Out-of-the-box support for chipsets from these manufacturers vary greatly among distributions but, these are the ones that show up in documentation time and time again. The chipsets that aren’t supported natively may very well have a driver available. There are many projects out there, MadWifi for example, with the goal of developing Linux kernel drivers — this is where you have to Google.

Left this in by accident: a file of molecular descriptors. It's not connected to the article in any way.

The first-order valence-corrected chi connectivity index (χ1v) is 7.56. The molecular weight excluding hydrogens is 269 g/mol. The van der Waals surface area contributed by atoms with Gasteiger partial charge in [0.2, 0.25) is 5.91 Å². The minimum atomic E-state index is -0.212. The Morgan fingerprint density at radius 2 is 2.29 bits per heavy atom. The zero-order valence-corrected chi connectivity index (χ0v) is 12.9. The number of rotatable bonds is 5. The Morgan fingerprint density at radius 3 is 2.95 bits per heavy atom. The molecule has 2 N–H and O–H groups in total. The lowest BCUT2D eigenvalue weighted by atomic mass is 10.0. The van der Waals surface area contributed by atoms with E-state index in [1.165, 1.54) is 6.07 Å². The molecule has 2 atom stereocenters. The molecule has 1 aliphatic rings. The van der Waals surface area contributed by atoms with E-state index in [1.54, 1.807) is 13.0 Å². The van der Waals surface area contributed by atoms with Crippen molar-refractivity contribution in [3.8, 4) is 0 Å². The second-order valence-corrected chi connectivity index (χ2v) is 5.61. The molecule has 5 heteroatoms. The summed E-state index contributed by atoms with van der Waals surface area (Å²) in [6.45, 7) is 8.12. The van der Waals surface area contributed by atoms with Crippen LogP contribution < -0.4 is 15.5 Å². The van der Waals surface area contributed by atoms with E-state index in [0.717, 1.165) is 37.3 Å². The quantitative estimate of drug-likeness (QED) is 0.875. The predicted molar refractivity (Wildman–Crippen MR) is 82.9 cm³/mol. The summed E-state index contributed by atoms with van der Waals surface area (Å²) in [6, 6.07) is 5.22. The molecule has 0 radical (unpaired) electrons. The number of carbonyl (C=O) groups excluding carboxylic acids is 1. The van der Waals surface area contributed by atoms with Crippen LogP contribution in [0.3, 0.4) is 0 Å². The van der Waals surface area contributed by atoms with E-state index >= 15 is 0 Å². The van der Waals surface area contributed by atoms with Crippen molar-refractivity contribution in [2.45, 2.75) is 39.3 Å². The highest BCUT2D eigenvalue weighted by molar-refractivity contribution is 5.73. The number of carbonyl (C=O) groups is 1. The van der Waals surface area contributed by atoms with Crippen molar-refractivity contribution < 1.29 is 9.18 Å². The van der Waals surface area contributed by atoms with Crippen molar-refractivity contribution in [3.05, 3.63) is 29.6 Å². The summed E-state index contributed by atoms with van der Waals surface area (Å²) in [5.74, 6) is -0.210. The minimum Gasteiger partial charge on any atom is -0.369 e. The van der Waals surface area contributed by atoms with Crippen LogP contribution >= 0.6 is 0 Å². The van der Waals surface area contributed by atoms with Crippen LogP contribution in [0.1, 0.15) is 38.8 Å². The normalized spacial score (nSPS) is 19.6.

At this point, I’d like to distinguish the manufacturer from the actual chipset. This is because support, whether native or via a driver, is granular and you shouldn’t assume that a chipset may work for you by simply glancing at the manufacturer. The chipset that I confirmed to work with Ubuntu 10.10 is a good example. The manufacturer is Realtek and the chipset is RTL8187B. In a documentation of compatible drivers for aircrack-ng, it made sure to point out that the RTL8187B is not as supported as the RTL8187L. So be sure to find out the actual chipset of a wireless adapter before purchasing as this info usually isn’t disclosed by retailers. I hope this helps some of you find the chipset you need whether you’re trying to set up a home theater PC or do some packet injection.